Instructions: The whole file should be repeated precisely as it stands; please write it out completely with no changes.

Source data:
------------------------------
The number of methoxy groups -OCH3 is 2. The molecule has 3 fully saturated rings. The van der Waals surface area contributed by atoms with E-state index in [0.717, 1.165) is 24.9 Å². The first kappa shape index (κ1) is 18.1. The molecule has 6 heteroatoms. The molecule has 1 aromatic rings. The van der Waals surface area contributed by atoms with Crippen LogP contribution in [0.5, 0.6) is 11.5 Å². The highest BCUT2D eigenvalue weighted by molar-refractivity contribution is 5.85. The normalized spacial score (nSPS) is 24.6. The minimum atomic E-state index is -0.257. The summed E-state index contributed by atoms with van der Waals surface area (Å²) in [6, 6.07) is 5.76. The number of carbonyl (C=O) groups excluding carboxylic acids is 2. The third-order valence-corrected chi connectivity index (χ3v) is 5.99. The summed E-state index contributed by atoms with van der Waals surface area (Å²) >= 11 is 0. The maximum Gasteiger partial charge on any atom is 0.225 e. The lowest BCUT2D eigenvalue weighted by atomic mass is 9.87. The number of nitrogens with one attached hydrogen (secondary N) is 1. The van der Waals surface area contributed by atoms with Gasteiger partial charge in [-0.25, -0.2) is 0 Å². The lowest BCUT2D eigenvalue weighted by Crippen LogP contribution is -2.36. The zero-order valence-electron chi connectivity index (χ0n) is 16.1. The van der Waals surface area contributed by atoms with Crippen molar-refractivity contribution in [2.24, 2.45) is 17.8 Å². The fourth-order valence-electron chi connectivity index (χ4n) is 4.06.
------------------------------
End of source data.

The number of methoxy groups -OCH3 is 2. The molecule has 3 fully saturated rings. The van der Waals surface area contributed by atoms with E-state index in [0.717, 1.165) is 24.9 Å². The first kappa shape index (κ1) is 18.1. The molecule has 6 heteroatoms. The molecule has 1 aromatic rings. The van der Waals surface area contributed by atoms with Crippen LogP contribution in [0.5, 0.6) is 11.5 Å². The highest BCUT2D eigenvalue weighted by molar-refractivity contribution is 5.85. The normalized spacial score (nSPS) is 24.6. The minimum atomic E-state index is -0.257. The summed E-state index contributed by atoms with van der Waals surface area (Å²) in [6, 6.07) is 5.76. The number of carbonyl (C=O) groups excluding carboxylic acids is 2. The third-order valence-corrected chi connectivity index (χ3v) is 5.99. The summed E-state index contributed by atoms with van der Waals surface area (Å²) >= 11 is 0. The maximum Gasteiger partial charge on any atom is 0.225 e. The lowest BCUT2D eigenvalue weighted by atomic mass is 9.87. The number of nitrogens with one attached hydrogen (secondary N) is 1. The van der Waals surface area contributed by atoms with Gasteiger partial charge in [-0.25, -0.2) is 0 Å². The lowest BCUT2D eigenvalue weighted by Crippen LogP contribution is -2.36. The zero-order valence-electron chi connectivity index (χ0n) is 16.1. The van der Waals surface area contributed by atoms with Crippen molar-refractivity contribution in [2.24, 2.45) is 17.8 Å². The fourth-order valence-electron chi connectivity index (χ4n) is 4.06.